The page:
By another approach the second capacitor plate 204 can be provided through use of a separate and discrete laminate structure. For example, and referring momentarily to FIG. 5, a corresponding process 500 can effect provision 501 of a laminate comprising a dielectric core having electrically conductive metal on opposing sides thereof. An illustrative example appears in FIG. 6 where such a laminate 600 comprises a substantially planar structure (such as a printed wiring board as is known in the art) having a dielectric material inner layer 601 and having a conductive metal coating 602 and 603 (such as copper) on opposing sides thereof.

Referring again to FIG. 5, this process 500 can then provide for selectively removing 502 at least portions of the dielectric core and the electrically conductive metal to form the above-described opening. To illustrate, and referring now to FIG. 7, an opening 701 has been formed by etching away corresponding portions of the electrically conductive layer 602 using known techniques in this regard. To illustrate further, and referring momentarily to FIG. 9, both electrically conductive material and portions of the dielectric core have been removed to form the depicted second capacitor plate 204 (a more detailed description of this particular embodiment appears further below).

Referring again to FIG. 1, the previously described process 100 then provides for disposing 103 a first electrically conductive path interface in one of the previously mentioned openings as are disposed through the first and second capacitor plates and also for disposing 104 a second electrically conductive path interface in one of these openings. As suggested by the illustration provided in FIG. 2, these first and second electrically conductive path interfaces 207 may each be in either of the first and second capacitor plate openings 202 and 205. With reference to FIG. 11 it will be appreciate that, by one approach, the first and second electrically conductive path interfaces 207 may each be disposed in an opposing capacitor plate opening 202 and 205. Or, if desired (and referring now to FIG. 12), both the first and second electrically conductive path interfaces 207 may share a common capacitor plate opening (in this illustrative example, that shared capacitor plate opening comprises the opening 205 as corresponds to the second capacitor plate 204 with those skilled in the art understanding that the opening 202 for the first capacitor plate 201 could also serve in this role as well).

Referring again to FIG. 1, when the first and second electrically conductive path interfaces share a same capacitor plate opening, if desired, this process 100 may optionally further provide for disposing 105 an electrically conductive contact within the opening that is other than the opening that accommodates the first and second electrically conductive path interfaces. To illustrate, and referring again to FIG. 12, such an electrically conductive contact 301 is shown to be disposed within the opening 202 for the first capacitor plate 201. In such an embodiment, if may be useful to position the electrically conductive contact 301 such that it may make contact with both the first and second electrically conductive path interfaces 207 when and as the first and second capacitor plates 201 and 204 are moved towards one another. So configured, the electrically conductive contact 301 can serve as a bridge to permit a first electrically conductive path 1101 to be electrically coupled to a second electrically conductive path 1102.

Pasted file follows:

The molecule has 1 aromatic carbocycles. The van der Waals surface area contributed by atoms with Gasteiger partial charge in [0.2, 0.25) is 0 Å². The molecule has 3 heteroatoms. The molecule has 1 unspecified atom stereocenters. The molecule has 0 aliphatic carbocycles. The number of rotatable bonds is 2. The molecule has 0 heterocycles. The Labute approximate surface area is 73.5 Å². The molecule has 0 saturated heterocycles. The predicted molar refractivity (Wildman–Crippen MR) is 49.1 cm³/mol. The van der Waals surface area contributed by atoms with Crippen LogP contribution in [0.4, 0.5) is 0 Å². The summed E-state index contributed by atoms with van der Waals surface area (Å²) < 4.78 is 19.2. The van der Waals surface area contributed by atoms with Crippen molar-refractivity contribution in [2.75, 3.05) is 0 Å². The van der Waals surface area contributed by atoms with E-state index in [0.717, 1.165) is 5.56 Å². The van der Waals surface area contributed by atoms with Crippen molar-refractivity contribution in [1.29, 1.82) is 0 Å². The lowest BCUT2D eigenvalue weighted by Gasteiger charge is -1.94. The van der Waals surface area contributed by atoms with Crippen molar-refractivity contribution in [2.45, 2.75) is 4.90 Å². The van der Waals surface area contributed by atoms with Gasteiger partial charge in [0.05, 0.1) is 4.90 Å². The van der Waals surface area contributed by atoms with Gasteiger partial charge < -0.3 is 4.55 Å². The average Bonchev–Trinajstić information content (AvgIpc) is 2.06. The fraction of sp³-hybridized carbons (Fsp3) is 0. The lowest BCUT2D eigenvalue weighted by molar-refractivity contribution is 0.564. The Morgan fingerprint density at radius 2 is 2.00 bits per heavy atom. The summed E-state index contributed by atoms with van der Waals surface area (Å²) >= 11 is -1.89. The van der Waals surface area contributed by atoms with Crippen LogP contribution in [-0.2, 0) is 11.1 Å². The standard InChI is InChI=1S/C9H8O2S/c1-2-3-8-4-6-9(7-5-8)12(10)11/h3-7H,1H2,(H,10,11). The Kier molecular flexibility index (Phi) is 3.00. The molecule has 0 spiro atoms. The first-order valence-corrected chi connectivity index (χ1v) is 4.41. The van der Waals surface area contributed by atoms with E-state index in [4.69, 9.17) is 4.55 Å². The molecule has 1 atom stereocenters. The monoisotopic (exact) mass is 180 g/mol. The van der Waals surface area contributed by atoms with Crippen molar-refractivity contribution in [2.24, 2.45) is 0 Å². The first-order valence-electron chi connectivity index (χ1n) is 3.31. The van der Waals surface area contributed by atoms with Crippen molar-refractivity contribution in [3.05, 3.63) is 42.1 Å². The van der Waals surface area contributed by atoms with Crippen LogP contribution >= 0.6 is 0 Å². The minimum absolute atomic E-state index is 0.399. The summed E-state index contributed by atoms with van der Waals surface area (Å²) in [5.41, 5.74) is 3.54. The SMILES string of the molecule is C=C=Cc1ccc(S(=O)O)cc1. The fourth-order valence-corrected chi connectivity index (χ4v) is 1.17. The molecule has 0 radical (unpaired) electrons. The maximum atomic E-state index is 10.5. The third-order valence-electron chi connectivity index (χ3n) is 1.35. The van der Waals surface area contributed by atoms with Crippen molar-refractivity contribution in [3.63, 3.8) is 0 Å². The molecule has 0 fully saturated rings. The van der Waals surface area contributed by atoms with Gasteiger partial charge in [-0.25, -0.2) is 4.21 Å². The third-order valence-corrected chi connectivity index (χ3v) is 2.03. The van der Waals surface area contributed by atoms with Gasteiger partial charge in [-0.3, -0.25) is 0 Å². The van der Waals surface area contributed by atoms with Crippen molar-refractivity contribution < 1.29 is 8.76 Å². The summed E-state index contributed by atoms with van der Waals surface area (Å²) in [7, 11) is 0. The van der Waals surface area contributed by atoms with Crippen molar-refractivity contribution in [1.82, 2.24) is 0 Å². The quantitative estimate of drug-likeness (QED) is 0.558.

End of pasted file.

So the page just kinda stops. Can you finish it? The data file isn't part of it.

As disclosed above, these teachings accommodate selective movement of the first and second capacitor plates towards and away from one another. Such selective movement towards one another can be instigated, for example, by applying opposite polarity voltage biases thereto (where “polarity” will be understood to refer, in context, to a positive polarity, a negative polarity, and/or a ground or neutral polarity). To illustrate, and referring again to FIG. 2, the first capacitor plate 201 can comprise a first polarity voltage bias interface 203 and the second capacitor plate 204 can similarly comprise a second polarity voltage bias interface 206 to facilitate the controlled biasing of these capacitor plates 201 and 204 in this manner.

A resilient suspension and support structure can be used if desired to support, for example, the second capacitor plate 204 in a manner that permits its selective movement towards and away from the first capacitor plate 201. With reference to FIG. 9, for example, the second capacitor plate 204 can be attached on opposing sides to serpentine support members 901 and 902 that attach to other structure as may be available in a given design application setting. As another example, if desired, a cantilever structure (not shown) can be employed to support and suspend the second capacitor plate 204 from only one side thereof. Such support structures are known in the art and require no further elaboration here.

Using such resilient support structure(s) can serve, of course, to move the capacitor plates away from each other upon removing the above-mentioned opposing polarity voltage biases therefrom. (Such active and passive biasing techniques are known in the art. Furthermore, these teachings are not particularly sensitive to the selection of any particular practice in this regard. Therefore, for the sake of brevity, further elaboration will not be presented here regarding such matters.)

In many cases it may be unhelpful to permit the first and second capacitor plates to contact one another when urging them towards one another. By one approach, and referring now to FIG. 10, a dielectric layer 1001 can be disposed between the first capacitor layer 201 and the second capacitor layer 204 to substantially prevent such electrical contact. This dielectric layer 1001 can itself have an opening 1002 formed therethrough in substantial registration with the openings 202 and 205 in the capacitor layers 201 and 204 in order to accommodate the electrically conductive path interfaces and/or electrically conductive contacts as may otherwise be provided in the openings 202 and 205 of the capacitor plates 201 and 204.